Interview with composer Flint Juventino Beppe and conductor Rune Bergmann in connection with the world premiere of Beppe's first symphony

14.08.2019. By Sverre Breivik, Saltenposten | Translated with kind permission from the journalist and newspaper

Thursday, August 15 at 8 p.m. Symphony No.1 «Operientes Mare» Op.89 has its world premiere at the Fjord Cadenza festival in Ålesund. This is the first symphony by composer Flint Juventino Beppe (formerly Fred Jonny Berg), and it is the highly renowned conductor Rune Bergmann and the festival's international orchestra performing the work at Parken Kulturhus.

How did this collaboration between Rune Bergmann and you come about?

- We have not worked together before 2018, when he directed the Polish premiere of the symphonic poem «Heart» Op.27 No.5 - but since then we have kept close contact. I feel that as a conductor and person he has a distinctive approach to music that is very enriching. He contacted me a few months ago and asked me if I would like to write a symphony themed "the sea". He already knew about my strong relationship with nature, and with nature in Saltdal in particular. As soon as he asked, I closed my eyes, travelled to the sea in my head, and new music started playing. Of course, these tones are included in the work. «Operientes Mare» is Latin and roughly means "covering the sea".

You have previously written piano concerts, flute concerts and several symphonic poems. Do you know if this the first symphony written by a composer from Saltdal?

- I don't know, to be honest, but I have not heard of any other. Besides, I don't think this will be the last symphony from Saltdal, says Beppe, laughingly.

Can you say something about where and how you worked to create this work?

- Geographically, I only need to "be there" in my head: that I envisage it all mentally. However, parts of this symphony were literally conceived on the sea bed during a swim I had. The music comes to mind within seconds, I use most of the time to write down thousands of notes, as well as taking into account technical, graphic aspects such as slurs, dynamics and the characteristics of the instruments.

The theme of the symphony is the sea, and many of your earlier works and films depict nature through pictures and music. What is it with Saltdal that so often sparks your creativity?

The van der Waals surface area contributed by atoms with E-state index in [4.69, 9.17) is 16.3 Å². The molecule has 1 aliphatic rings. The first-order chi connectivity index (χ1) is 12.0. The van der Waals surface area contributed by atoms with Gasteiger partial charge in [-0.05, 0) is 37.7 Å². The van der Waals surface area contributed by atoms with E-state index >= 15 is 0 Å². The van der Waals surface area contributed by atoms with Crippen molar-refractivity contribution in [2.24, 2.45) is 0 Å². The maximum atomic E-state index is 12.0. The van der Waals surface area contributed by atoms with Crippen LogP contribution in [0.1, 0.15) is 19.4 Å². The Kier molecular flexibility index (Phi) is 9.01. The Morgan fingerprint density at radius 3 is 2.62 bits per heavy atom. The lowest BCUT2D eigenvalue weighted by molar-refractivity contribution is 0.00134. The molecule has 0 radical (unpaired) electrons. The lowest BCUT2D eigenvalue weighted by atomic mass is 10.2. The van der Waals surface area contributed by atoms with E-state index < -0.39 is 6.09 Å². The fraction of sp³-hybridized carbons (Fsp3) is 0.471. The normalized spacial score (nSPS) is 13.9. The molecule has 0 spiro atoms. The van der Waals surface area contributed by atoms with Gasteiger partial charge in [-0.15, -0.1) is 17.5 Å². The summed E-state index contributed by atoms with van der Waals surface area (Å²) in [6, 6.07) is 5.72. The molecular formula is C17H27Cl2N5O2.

- I've been lucky enough to grow up with nature close around me. I have wandered a lot around the local seashore (Ųyra), spent much time by a special lake (Botnvatnet), and I have been surrounded by mighty mountains, water and sea through every season of the year. Nature has made a huge impression on me; it is a big part of who I am. It would take an endless amount of years to depict all these impressions in art, but what is certain is that Saltdal's nature is present in a large number of my works up until now, and it will also be present in future compositions and productions. The wonderful surroundings will always be a monumental source of the music I write. The nature of Northern Norway and Saltdal has of course also been important in the creation of the new symphony as well. You might say that I allow myself to take the fjord at Rognan and other natural treasures with me on a time travel in the arts.

You have kept a very low profile in the local community for a long time; can you say something about what you've been doing lately?

- I have worked abroad in recent years to be closer to my network, and have had projects in Germany, Poland and the Netherlands with various conductors and musicians. There are practical reasons why I have not been so visible up north.

Do you have other plans for the future?

- I am currently working on several new works, as well as projects belonging to the newly started foundation Philobretto from Rognan. The purpose of this association is to disseminate the art I make on a worldwide basis, as well as to work on mental health aspects. I am fighting a daily battle with Asperger's Syndrome in a conventional world. Fortunately, nature is not man-made, and I like to "talk" to the sea and the mountains. One might say that I communicate with nature through music.
What is it like to publish something as personal as a symphony?

- I really hope that someone can find «Operientes Mare» enriching, and at the same time I would like to take this opportunity to thank those from Saltdal and Northern Norway who have believed in me and my career for several years.

- This symphony is one of the results of their support, concludes a moved Beppe.

Relevant information

Release Page | Learn & Listen

Sea Symphony from Saltdal | Interview with conductor Rune Bergmann and composer Flint Juventino Beppe

Sheet Music | Free score / buy parts

Introduction Text
'Operientes Mare' is Latin and means approximately "covering the sea". Written by composer Flint Juventino Beppe.